Friday, January 19, 2007
Winter in Tucson
Some years most people can't really tell it's winter in the Sonoran desert. After you've lived in the desert awhile you begin to notice the subtle differences that signal the changing of the seasons. The angle of the sun, different smells in the air, a slight dip in temperatures and sometimes water falls from the sky. Rain!-in a location that averages 11 inches of rain annually, rain is an event.
On the negative side for us this year is the fact that the lower tempreatures and damp air have significantly slowed the drying process for the interior plaster. On the plus side, it should be a great year for wildflowers. Even though many people think of the desert as a barren wasteland and some are even surprised to see things growing here, the desert has seasons, you just have to pay more attention. But in years with good rain, there is no missing spring as wildflowers literally burst forth and paint the desert with yellow, orange, blue, purple and white. It's an amazing site. It's such a big deal that there are Wildflower Hotlines and sites dedicated to keeping the public advised of the wildflower situation.
The other thing that bursts forth in Tucson this time of year is the Gem Show which draws people from all over the world. It's also an amazing site as all motels/hotels and any open areas around the I-10 corridor become the venue for sales of gems, minerals, rocks, jewelry, beads, jewelry making tools and supplies, rugs, furniture, clothing-you name it, someone there is selling it. The Show is quite an adventure and has to be seen to be believed. There is something for everyone.
But, back to the plasterwork.
Working in the bedroom. This wall had some really deep holes and took a lot of mud. Some areas I had to fill in as much as 3 inches! No wonder it's taking so long to dry.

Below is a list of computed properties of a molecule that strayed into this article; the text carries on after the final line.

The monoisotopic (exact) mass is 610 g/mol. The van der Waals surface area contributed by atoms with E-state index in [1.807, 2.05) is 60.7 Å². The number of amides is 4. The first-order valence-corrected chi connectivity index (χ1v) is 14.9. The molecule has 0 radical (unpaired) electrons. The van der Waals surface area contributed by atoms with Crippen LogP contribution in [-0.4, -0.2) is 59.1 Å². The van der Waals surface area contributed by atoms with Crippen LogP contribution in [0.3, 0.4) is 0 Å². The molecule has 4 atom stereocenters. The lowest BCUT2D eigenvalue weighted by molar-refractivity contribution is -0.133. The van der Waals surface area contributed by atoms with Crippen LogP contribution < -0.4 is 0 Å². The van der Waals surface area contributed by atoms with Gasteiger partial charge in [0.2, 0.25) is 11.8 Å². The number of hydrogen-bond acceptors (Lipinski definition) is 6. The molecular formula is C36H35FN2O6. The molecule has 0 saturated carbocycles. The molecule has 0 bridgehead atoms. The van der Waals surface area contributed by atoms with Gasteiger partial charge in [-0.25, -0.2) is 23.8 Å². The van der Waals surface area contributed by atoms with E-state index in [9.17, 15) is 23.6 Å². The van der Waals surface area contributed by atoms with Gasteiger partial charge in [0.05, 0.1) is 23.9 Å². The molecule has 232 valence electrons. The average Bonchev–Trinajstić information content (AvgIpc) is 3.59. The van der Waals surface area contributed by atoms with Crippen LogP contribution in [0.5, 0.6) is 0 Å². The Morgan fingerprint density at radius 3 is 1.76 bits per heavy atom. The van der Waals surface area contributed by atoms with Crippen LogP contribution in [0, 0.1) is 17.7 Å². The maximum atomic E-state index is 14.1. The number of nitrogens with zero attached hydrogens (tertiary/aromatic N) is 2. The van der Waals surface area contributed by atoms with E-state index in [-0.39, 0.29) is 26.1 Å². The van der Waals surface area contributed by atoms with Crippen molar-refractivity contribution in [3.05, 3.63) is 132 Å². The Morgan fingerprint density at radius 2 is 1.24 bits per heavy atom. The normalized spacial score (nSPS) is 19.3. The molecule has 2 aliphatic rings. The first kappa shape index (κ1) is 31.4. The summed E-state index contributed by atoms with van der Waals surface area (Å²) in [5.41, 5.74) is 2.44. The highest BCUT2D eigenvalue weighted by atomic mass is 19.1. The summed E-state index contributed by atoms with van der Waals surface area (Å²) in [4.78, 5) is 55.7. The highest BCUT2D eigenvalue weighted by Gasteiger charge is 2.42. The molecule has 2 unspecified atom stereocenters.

This is an attempt to show the depth of the second coat but that's only an inch or so.
This is the window in the dining area. If you ever do a strawbale house, come up with some other way to finish the top of the window. Filling that area in is so tedious and half the mud ends up on the floor, 1/4 of it is on you! I'm using reed mats on the other windows and will slather on some mud and then sponge it back for a more textured look and a lot less frustration, I hope.
This is the living room west wall, the light areas are unfinished niches. This room is drying more quickly but gets more sun and took less plaster.
We now have a fully functioning toilet at the house and the little blue outhouse went away. Hooray!
The solar water heater is on the roof.
I've chosen some paint colors and tile for the shower.
Adobe veneer goes on the LR wall next week.
Will the details never end?
But then I recall the Chinese proverb: He who finishes house, dies.
And I won't complain about the weather cause it could be this:
This is the house of our former neighbors in Colorado taken just last week!